But are the Dems headed for a crack-up? I would be surprised. (Of course, I’ve been kinda surprised by what’s happened with the Republicans.) Oddly, thinking back to what I’ve written about party splintering, the fact that there are real policy differences between the candidates is a good sign. Parties can contend with different factions, provided there’s some common ground. The Republicans are dealing with different candidates who claim to carry the true vision of conservatism — and one insurgent who’s challenged them all. The Sanders candidacy has been unexpected, but it’s premature to expect that it’s a signal of party weakness.

meghanag538 10:48 PM

Julia, here’s a question that is way too big to adequately answer in a live blog, but I’ll ask it anyway: With this debate getting pretty testy at times, and Sanders’s continued strength, are there reasons to think the Democratic Party could have structural problems down the line akin to the crack-up the GOP is currently undergoing?

David Firestone 10:47 PM

Clinton was sharply hawkish during that earlier exchange on the Palestinians, hewing much closer to the positions of the Netanyahu government than that of the Obama administration in which she served. Obama has been far more critical of Israel’s treatment of the Palestinians, and Clinton refused several opportunities to suggest that Israel could deal more evenhandedly with the residents of Gaza and the Arab towns on the West Bank. It’s tempting to blame that on crass demographic politics prior to the New York primary, but in fact, the Middle East is one of the areas where Clinton has long taken a clear right turn away from the administration’s policies. As Sanders pointed out, she does support a no-fly zone in Syria, unlike Obama, and has pushed for a stronger military response to ISIS. By not calling on Israel to halt settlement construction or criticizing its military responses, she has made clear how much more centrist her approach to foreign policy is likely to be if elected.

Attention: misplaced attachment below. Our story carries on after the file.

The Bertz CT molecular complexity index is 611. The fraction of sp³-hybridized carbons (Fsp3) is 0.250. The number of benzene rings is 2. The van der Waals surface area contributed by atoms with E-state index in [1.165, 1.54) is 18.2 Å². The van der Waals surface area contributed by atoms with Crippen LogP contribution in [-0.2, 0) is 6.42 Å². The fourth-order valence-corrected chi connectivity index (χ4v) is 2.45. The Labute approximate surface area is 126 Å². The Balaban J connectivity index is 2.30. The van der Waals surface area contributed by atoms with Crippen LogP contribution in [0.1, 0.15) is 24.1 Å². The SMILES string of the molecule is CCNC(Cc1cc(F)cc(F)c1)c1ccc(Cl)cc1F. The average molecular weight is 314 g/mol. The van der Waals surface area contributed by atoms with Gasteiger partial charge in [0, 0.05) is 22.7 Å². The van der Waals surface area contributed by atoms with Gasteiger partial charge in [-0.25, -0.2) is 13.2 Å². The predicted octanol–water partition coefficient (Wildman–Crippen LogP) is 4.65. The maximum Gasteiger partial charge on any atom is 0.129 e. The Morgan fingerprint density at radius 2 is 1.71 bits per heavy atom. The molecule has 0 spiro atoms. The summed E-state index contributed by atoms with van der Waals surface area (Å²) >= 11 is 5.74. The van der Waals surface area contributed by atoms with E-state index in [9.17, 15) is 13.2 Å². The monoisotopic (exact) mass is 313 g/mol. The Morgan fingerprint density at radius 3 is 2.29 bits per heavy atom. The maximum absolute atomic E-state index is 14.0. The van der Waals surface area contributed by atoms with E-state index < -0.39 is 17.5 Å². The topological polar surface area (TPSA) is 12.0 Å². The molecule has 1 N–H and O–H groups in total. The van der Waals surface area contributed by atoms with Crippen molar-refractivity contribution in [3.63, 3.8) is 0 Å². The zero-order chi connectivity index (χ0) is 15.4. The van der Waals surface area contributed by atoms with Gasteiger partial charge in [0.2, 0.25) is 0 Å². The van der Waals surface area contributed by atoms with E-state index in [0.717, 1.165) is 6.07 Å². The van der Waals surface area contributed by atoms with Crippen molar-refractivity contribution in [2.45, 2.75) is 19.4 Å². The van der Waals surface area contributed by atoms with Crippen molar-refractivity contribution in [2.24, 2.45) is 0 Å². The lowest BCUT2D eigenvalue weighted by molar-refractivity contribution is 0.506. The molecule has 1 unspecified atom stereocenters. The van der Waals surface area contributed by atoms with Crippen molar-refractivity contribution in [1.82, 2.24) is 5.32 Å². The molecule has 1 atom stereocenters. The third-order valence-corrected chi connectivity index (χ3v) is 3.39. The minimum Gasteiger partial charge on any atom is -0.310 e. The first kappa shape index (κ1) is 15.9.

Ben Casselman 10:45 PM

The Affordable Care Act, otherwise known as “Obamacare,” has brought health insurance to millions of Americans. But millions more remain uninsured. Some of that is expected; some young people, for example, have declined to sign up for insurance, and many immigrants were intentionally excluded by the law. But nearly 4 million Americans fall into the “Medicaid gap” — they were meant to be covered under the law, but many Republican-led states declined to expand Medicaid as originally intended.

Clare Malone 10:44 PM

The Associated Press did a poll this winter and asked voters about Sanders’s proposed single-payer  health care plan. The survey “found that people’s initial impressions of Sanders’ single-payer plan are more favorable than their views of President Barack Obama’s health care overhaul,” according to the AP. But when “asked whether they would continue to support Sanders’ plan if their own taxes went up, under a third of initial supporters of the plan would keep backing it. About 4 out of 10 flipped to opposition.”

Ben Casselman 10:43 PM

The non-partisan Tax Policy Center estimates that Sanders’s tax plan would increase revenue by $15.3 trillion over the next decade. Pretty much everyone would pay more in taxes, but the rich would shoulder by far the largest burden, as Sanders has promised. But it isn’t clear that Sanders’s big tax hikes would cover the cost of his spending proposals.

ritchieking 10:42 PM

The candidates appear to have gotten the Iraq question out of the way early tonight. But Clinton’s 2003 vote has followed her through two Democratic primary campaigns. I’ve been struck by how much the legacy of the Iraq War has figured into both parties’ debates.

DEBATE DATE
April 26, 2007 40
June 3, 2007 39
June 28, 2007 8
July 23, 2007 52
Aug. 7, 2007 50
Aug. 19, 2007 24
Sept. 9, 2007 32
Sept. 26, 2007 59
Oct. 30, 2007 44
Nov. 15, 2007 39
Dec. 4, 2007 26
Dec. 13, 2007 14
Jan. 5, 2008 25